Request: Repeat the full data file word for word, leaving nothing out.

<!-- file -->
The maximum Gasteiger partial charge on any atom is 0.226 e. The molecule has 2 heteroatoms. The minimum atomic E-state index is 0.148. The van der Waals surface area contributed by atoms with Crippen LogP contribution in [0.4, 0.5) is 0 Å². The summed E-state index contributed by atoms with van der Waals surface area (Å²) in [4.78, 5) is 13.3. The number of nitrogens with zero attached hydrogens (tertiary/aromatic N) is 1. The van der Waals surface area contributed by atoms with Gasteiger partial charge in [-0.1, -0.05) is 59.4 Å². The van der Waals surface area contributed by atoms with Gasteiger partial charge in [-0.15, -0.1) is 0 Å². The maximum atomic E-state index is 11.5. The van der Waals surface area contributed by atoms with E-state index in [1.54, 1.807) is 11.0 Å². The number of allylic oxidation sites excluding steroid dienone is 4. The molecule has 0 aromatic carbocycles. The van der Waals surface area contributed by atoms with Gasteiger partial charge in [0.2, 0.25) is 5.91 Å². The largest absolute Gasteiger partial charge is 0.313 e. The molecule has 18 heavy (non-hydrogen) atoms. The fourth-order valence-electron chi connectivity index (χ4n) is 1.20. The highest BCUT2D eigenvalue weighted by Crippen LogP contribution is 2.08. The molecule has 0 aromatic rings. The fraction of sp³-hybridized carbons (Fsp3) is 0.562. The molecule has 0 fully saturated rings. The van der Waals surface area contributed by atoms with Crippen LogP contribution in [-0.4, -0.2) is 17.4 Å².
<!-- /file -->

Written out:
The maximum Gasteiger partial charge on any atom is 0.226 e. The molecule has 2 heteroatoms. The minimum atomic E-state index is 0.148. The van der Waals surface area contributed by atoms with Crippen LogP contribution in [0.4, 0.5) is 0 Å². The summed E-state index contributed by atoms with van der Waals surface area (Å²) in [4.78, 5) is 13.3. The number of nitrogens with zero attached hydrogens (tertiary/aromatic N) is 1. The van der Waals surface area contributed by atoms with Gasteiger partial charge in [-0.1, -0.05) is 59.4 Å². The van der Waals surface area contributed by atoms with Gasteiger partial charge in [-0.15, -0.1) is 0 Å². The maximum atomic E-state index is 11.5. The van der Waals surface area contributed by atoms with E-state index in [1.54, 1.807) is 11.0 Å². The number of allylic oxidation sites excluding steroid dienone is 4. The molecule has 0 aromatic carbocycles. The van der Waals surface area contributed by atoms with Gasteiger partial charge in [0.2, 0.25) is 5.91 Å². The largest absolute Gasteiger partial charge is 0.313 e. The molecule has 18 heavy (non-hydrogen) atoms. The fourth-order valence-electron chi connectivity index (χ4n) is 1.20. The highest BCUT2D eigenvalue weighted by Crippen LogP contribution is 2.08. The molecule has 0 aromatic rings. The fraction of sp³-hybridized carbons (Fsp3) is 0.562. The molecule has 0 fully saturated rings. The van der Waals surface area contributed by atoms with Crippen LogP contribution in [-0.4, -0.2) is 17.4 Å².